"So by sitting around for a while, but waiting until things got really ridiculous in certain cases, he put $15 million out that became $45 million within, probably, a six month period or so," Buffett summarized.


Based on these numbers, the Daily Journal shareholders made a return of 200% in around six months. This is an excellent example of why it pays to wait for the perfect opportunity. You might feel as if you are missing out as the bull market continues to grind higher, but the returns available by waiting for the ideal opportunity are far superior to the average market return. This approach isn't suitable for everyone, because it requires a lot of discipline and patience, but the returns cannot be disputed.

Disclosure: The author owns shares in Berkshire Hathaway.

Read more here: 

Finding Value the Jean-Marie Eveillard Way 

Hedge Funds Roar Back in 2019 but Stock Pickers Suffer 

Warren Buffett's Giant Silver Trade 

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About the author:

Rupert Hargreaves
Rupert is a committed value investor and regularly writes and invests following the principles set out by Benjamin Graham. He is the editor and co-owner of Hidden Value Stocks, a quarterly investment newsletter aimed at institutional investors.

Rupert holds qualifications from the Chartered Institute for Securities & Investment and the CFA Society of the UK. He covers everything value investing for ValueWalk and other sites on a freelance basis.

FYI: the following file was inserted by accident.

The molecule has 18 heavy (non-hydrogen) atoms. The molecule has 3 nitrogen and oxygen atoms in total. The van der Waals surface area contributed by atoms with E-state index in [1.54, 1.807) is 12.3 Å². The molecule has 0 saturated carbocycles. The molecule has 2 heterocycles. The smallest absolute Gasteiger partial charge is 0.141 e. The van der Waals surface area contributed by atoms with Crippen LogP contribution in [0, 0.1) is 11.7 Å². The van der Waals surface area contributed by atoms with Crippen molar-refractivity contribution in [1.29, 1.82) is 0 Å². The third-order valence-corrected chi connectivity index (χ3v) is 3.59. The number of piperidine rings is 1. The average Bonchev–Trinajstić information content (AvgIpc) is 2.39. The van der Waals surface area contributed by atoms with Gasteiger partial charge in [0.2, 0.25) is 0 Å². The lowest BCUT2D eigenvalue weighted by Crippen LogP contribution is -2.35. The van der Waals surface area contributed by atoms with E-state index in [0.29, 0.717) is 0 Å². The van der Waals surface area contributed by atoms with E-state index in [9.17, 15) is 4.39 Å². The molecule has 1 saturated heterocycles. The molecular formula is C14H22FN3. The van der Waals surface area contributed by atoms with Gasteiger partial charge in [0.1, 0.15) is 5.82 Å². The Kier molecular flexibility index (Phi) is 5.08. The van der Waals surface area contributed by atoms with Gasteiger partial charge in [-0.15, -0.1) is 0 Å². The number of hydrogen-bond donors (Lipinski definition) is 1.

Visit Rupert Hargreaves's Website

Rating: 5.0/5 (5 votes)



Slcscottie premium member - 6 days ago

Excellent time for this article while I wait for an opportunity to reinvest a portion of my portfolio.

Jtdaniel premium member - 6 days ago

Hi Rupert,

Nice work and definitely timely. I think that regional banks and at least second tier industrials can still be intelligently evaluated as cheap or dear by traditional valuation metrics like price to book. I am not ordinarily that kind of value investor, but I was fortunate to find Ethyl Corporation in 2000 and Banco Popular in 2007. The bifurcated market of 1999-2000 created great opportunities in the old smoke stacks as most of us baby boomers chased Dell and Cisco far beyond their business value. Popular of course got caught up in the subprime mortgage fallout but had the resilience to survive.

Stephenbaker - 6 days ago    Report SPAM

Buffett would probably need to widen his circle of competence in order to produce the suggested results today, even with relatively small sums of money. It seems to take more than being able to evaluate a series of assets and financial statements. Investing success today requires an ability to evaluate a story, an industry and even certain unknowns, and extrapolate what may eventually come to be. Simply buying beaten down financials and industrials at value-like prices may do OK but will not generate anywhere near Buffett's stated objectives. One needs to focus on innovation and uncover the few companies that have both the talent to create along with skills necessary to properly allocate capital in order to achieve profitability. There will always be companies that meet this criteria, but discovering them and being willing to take a stake in their future is obviously not easy. An interest and ability to learn about new products and services is vital. Not everyone can do it - I struggle trying to stay awake reading about certain companies I already own, let alone companies on the cutting edge of activities that I can't even understand. But that is what is necessary to have any chance of materially outperforming indices.